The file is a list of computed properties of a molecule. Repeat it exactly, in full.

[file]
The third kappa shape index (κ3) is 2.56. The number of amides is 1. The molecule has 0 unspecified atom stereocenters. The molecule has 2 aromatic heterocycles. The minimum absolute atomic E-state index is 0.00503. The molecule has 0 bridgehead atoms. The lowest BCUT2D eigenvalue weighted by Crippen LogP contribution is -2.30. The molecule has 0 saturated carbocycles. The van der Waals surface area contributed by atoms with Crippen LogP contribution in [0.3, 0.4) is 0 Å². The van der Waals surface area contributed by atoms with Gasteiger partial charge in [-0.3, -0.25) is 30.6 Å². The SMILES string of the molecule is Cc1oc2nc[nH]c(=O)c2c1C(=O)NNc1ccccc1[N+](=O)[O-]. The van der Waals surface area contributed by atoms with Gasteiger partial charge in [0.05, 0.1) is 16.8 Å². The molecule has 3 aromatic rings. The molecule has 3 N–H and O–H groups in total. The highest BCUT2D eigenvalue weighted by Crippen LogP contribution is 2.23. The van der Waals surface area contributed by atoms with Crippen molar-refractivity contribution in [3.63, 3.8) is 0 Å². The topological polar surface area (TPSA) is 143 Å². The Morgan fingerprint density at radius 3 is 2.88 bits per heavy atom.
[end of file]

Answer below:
The third kappa shape index (κ3) is 2.56. The number of amides is 1. The molecule has 0 unspecified atom stereocenters. The molecule has 2 aromatic heterocycles. The minimum absolute atomic E-state index is 0.00503. The molecule has 0 bridgehead atoms. The lowest BCUT2D eigenvalue weighted by Crippen LogP contribution is -2.30. The molecule has 0 saturated carbocycles. The van der Waals surface area contributed by atoms with Crippen LogP contribution in [0.3, 0.4) is 0 Å². The van der Waals surface area contributed by atoms with Gasteiger partial charge in [-0.3, -0.25) is 30.6 Å². The SMILES string of the molecule is Cc1oc2nc[nH]c(=O)c2c1C(=O)NNc1ccccc1[N+](=O)[O-]. The van der Waals surface area contributed by atoms with Gasteiger partial charge in [0.05, 0.1) is 16.8 Å². The molecule has 3 aromatic rings. The molecule has 3 N–H and O–H groups in total. The highest BCUT2D eigenvalue weighted by Crippen LogP contribution is 2.23. The van der Waals surface area contributed by atoms with Crippen molar-refractivity contribution in [3.63, 3.8) is 0 Å². The topological polar surface area (TPSA) is 143 Å². The Morgan fingerprint density at radius 3 is 2.88 bits per heavy atom.